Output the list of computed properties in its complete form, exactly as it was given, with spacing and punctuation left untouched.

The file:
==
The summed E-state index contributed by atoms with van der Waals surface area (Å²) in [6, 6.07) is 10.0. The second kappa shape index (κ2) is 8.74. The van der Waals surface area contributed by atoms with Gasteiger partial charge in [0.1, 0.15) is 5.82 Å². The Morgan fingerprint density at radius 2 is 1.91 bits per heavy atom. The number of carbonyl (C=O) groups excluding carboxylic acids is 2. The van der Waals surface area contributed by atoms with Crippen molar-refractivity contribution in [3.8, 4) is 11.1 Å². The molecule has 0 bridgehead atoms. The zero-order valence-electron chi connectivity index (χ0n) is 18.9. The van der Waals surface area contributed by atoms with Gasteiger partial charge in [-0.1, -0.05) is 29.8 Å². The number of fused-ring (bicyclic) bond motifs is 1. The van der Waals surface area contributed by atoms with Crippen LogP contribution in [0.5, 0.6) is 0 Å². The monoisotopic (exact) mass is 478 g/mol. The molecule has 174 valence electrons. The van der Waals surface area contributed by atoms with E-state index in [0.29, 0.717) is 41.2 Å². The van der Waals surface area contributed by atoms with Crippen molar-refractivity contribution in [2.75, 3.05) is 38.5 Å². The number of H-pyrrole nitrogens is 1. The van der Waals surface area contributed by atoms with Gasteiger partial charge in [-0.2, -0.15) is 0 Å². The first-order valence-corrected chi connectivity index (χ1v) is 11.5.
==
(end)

The summed E-state index contributed by atoms with van der Waals surface area (Å²) in [6, 6.07) is 10.0. The second kappa shape index (κ2) is 8.74. The van der Waals surface area contributed by atoms with Gasteiger partial charge in [0.1, 0.15) is 5.82 Å². The Morgan fingerprint density at radius 2 is 1.91 bits per heavy atom. The number of carbonyl (C=O) groups excluding carboxylic acids is 2. The van der Waals surface area contributed by atoms with Crippen molar-refractivity contribution in [3.8, 4) is 11.1 Å². The molecule has 0 bridgehead atoms. The zero-order valence-electron chi connectivity index (χ0n) is 18.9. The van der Waals surface area contributed by atoms with Gasteiger partial charge in [-0.1, -0.05) is 29.8 Å². The number of fused-ring (bicyclic) bond motifs is 1. The van der Waals surface area contributed by atoms with Crippen LogP contribution in [0.5, 0.6) is 0 Å². The monoisotopic (exact) mass is 478 g/mol. The molecule has 174 valence electrons. The van der Waals surface area contributed by atoms with E-state index in [0.29, 0.717) is 41.2 Å². The van der Waals surface area contributed by atoms with Crippen molar-refractivity contribution in [2.75, 3.05) is 38.5 Å². The number of H-pyrrole nitrogens is 1. The van der Waals surface area contributed by atoms with Gasteiger partial charge in [-0.2, -0.15) is 0 Å². The first-order valence-corrected chi connectivity index (χ1v) is 11.5.